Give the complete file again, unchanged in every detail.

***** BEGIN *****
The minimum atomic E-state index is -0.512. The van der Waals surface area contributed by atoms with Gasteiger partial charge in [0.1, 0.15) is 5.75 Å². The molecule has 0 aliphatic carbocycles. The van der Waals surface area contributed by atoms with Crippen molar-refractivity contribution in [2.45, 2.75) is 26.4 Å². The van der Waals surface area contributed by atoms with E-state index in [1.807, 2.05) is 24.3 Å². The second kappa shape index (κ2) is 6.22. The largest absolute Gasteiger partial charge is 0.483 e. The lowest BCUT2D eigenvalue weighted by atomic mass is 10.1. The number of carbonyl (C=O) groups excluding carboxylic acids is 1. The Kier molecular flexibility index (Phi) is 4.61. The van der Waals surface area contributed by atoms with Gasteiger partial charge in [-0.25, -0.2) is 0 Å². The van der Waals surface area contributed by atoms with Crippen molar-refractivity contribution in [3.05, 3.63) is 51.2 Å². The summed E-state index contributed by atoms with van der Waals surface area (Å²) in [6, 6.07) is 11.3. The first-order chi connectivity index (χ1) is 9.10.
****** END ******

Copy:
The minimum atomic E-state index is -0.512. The van der Waals surface area contributed by atoms with Gasteiger partial charge in [0.1, 0.15) is 5.75 Å². The molecule has 0 aliphatic carbocycles. The van der Waals surface area contributed by atoms with Crippen molar-refractivity contribution in [2.45, 2.75) is 26.4 Å². The van der Waals surface area contributed by atoms with E-state index in [1.807, 2.05) is 24.3 Å². The second kappa shape index (κ2) is 6.22. The largest absolute Gasteiger partial charge is 0.483 e. The lowest BCUT2D eigenvalue weighted by atomic mass is 10.1. The number of carbonyl (C=O) groups excluding carboxylic acids is 1. The Kier molecular flexibility index (Phi) is 4.61. The van der Waals surface area contributed by atoms with Gasteiger partial charge in [-0.25, -0.2) is 0 Å². The van der Waals surface area contributed by atoms with Crippen molar-refractivity contribution in [3.05, 3.63) is 51.2 Å². The summed E-state index contributed by atoms with van der Waals surface area (Å²) in [6, 6.07) is 11.3. The first-order chi connectivity index (χ1) is 9.10.